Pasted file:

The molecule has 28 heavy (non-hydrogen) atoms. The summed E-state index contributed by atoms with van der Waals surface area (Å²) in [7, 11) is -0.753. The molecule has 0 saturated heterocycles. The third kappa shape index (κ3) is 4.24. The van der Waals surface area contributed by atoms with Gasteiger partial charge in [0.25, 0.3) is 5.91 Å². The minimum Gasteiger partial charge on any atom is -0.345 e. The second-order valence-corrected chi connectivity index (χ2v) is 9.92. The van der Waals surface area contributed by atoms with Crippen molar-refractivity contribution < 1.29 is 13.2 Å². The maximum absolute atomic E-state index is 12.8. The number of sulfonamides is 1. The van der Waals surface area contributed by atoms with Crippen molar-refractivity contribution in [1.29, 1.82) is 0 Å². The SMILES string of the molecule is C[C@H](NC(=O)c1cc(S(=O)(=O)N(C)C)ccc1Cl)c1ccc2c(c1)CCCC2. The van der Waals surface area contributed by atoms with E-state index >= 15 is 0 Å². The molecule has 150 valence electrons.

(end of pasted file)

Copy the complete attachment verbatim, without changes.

The molecule has 28 heavy (non-hydrogen) atoms. The summed E-state index contributed by atoms with van der Waals surface area (Å²) in [7, 11) is -0.753. The molecule has 0 saturated heterocycles. The third kappa shape index (κ3) is 4.24. The van der Waals surface area contributed by atoms with Gasteiger partial charge in [0.25, 0.3) is 5.91 Å². The minimum Gasteiger partial charge on any atom is -0.345 e. The second-order valence-corrected chi connectivity index (χ2v) is 9.92. The van der Waals surface area contributed by atoms with Crippen molar-refractivity contribution < 1.29 is 13.2 Å². The maximum absolute atomic E-state index is 12.8. The number of sulfonamides is 1. The van der Waals surface area contributed by atoms with Crippen molar-refractivity contribution in [1.29, 1.82) is 0 Å². The SMILES string of the molecule is C[C@H](NC(=O)c1cc(S(=O)(=O)N(C)C)ccc1Cl)c1ccc2c(c1)CCCC2. The van der Waals surface area contributed by atoms with E-state index >= 15 is 0 Å². The molecule has 150 valence electrons.